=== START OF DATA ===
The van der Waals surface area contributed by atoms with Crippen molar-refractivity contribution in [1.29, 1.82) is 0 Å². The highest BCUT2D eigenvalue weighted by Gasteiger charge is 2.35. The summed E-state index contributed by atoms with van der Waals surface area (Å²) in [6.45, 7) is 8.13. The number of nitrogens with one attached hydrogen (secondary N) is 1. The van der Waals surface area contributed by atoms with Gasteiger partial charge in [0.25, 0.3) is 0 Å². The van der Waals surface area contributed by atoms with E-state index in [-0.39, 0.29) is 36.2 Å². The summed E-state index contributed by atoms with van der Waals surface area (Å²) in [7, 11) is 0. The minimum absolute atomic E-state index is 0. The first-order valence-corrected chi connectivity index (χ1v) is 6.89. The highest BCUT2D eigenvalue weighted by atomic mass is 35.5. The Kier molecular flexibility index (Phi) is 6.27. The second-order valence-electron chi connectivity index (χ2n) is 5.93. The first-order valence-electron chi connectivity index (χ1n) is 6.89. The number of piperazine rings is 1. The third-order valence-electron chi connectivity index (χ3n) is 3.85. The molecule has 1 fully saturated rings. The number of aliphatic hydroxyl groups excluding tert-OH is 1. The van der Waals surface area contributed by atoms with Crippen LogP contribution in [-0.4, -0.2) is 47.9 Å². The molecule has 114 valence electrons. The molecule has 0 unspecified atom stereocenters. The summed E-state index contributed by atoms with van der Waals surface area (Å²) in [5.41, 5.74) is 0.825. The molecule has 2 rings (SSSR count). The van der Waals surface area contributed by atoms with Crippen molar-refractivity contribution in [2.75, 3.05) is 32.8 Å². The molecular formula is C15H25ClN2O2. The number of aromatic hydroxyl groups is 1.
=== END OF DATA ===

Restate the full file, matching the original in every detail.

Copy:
The van der Waals surface area contributed by atoms with Crippen molar-refractivity contribution in [1.29, 1.82) is 0 Å². The highest BCUT2D eigenvalue weighted by Gasteiger charge is 2.35. The summed E-state index contributed by atoms with van der Waals surface area (Å²) in [6.45, 7) is 8.13. The number of nitrogens with one attached hydrogen (secondary N) is 1. The van der Waals surface area contributed by atoms with Gasteiger partial charge in [0.25, 0.3) is 0 Å². The van der Waals surface area contributed by atoms with E-state index in [-0.39, 0.29) is 36.2 Å². The summed E-state index contributed by atoms with van der Waals surface area (Å²) in [7, 11) is 0. The minimum absolute atomic E-state index is 0. The first-order valence-corrected chi connectivity index (χ1v) is 6.89. The highest BCUT2D eigenvalue weighted by atomic mass is 35.5. The Kier molecular flexibility index (Phi) is 6.27. The second-order valence-electron chi connectivity index (χ2n) is 5.93. The first-order valence-electron chi connectivity index (χ1n) is 6.89. The number of piperazine rings is 1. The third-order valence-electron chi connectivity index (χ3n) is 3.85. The molecule has 1 fully saturated rings. The number of aliphatic hydroxyl groups excluding tert-OH is 1. The van der Waals surface area contributed by atoms with Crippen LogP contribution in [-0.4, -0.2) is 47.9 Å². The molecule has 114 valence electrons. The molecule has 0 unspecified atom stereocenters. The summed E-state index contributed by atoms with van der Waals surface area (Å²) in [5.41, 5.74) is 0.825. The molecule has 2 rings (SSSR count). The van der Waals surface area contributed by atoms with Crippen molar-refractivity contribution in [2.75, 3.05) is 32.8 Å². The molecular formula is C15H25ClN2O2. The number of aromatic hydroxyl groups is 1.